3 c: a balance maintained in an artistic work between opposing forces or elements
I love books that capture the inherent tension in life. For me, this means I enjoy books that show the sad and heart-breaking things in life, but also give glimpses of the things that make life worth living. I recently finished a book that missed the boat entirely on this tension and went into the deep waters of hopelessness. It left me feeling sodden, dripping and dissatisfied.
Not long ago a friend shared a writing exercise: Name your 5 favorite movies, find the thread that links them, and that is what you should be writing about. It was an interesting exercise for me since the movies I named didn't really have an obvious link. I could only come up with four and they were Roman Holiday, Boyz n the Hood, Out of Sight and the Lord of the Rings Trilogy. They aren't the same genre - you've got contemporary, old and sci-fi. They don't have consistent plot theme - sad endings, open endings, hopeful endings. What they do share in common is that they portray that tension of good and bad, happy and sad, hopeful and hopeless. This is what I want to capture in my writing because that balance between opposing forces underlies everything we do and experience.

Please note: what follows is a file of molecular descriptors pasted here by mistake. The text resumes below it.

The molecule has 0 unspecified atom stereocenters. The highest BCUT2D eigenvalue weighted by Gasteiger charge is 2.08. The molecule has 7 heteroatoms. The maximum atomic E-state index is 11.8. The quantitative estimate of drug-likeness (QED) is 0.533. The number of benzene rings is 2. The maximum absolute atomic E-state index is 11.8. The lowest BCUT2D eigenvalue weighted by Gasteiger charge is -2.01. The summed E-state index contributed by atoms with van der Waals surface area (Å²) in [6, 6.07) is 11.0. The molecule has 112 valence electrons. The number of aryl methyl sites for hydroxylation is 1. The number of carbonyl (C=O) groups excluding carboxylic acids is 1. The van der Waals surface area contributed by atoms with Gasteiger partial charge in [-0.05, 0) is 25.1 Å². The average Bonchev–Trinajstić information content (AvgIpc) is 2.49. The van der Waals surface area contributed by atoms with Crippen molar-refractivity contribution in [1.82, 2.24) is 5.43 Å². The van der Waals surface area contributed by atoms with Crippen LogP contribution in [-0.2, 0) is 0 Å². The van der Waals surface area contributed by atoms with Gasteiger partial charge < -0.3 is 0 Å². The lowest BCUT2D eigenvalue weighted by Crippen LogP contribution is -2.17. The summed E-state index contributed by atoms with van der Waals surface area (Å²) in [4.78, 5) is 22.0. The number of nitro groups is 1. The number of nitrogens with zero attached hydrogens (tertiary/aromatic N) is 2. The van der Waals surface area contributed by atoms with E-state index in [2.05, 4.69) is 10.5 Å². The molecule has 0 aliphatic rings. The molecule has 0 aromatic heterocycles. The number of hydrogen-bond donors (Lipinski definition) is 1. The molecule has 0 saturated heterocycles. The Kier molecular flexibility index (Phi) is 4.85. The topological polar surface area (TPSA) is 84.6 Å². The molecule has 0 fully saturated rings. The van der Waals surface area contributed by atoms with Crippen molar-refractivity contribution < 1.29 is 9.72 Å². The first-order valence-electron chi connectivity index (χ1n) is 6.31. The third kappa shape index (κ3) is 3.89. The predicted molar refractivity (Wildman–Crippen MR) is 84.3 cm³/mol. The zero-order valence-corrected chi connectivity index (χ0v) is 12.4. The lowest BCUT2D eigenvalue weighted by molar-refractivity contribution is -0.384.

I want to be content living in the tension. The tension of planning and not-knowing. The tension of desire and delayed gratification. The tension of loving and disciplining children. This is easier said than done because it means living with the ache - the ache of wanting more, longing for more, seeking more - and loving the ache for what it teaches you. Not allowing the ache to be easily satisfied with the lazy entertainment options amply available in our world. Not allowing the ache to be quelled by distraction instead of being fully present. Not pretending the ache is not there. For me, that's the beauty of the tension of life.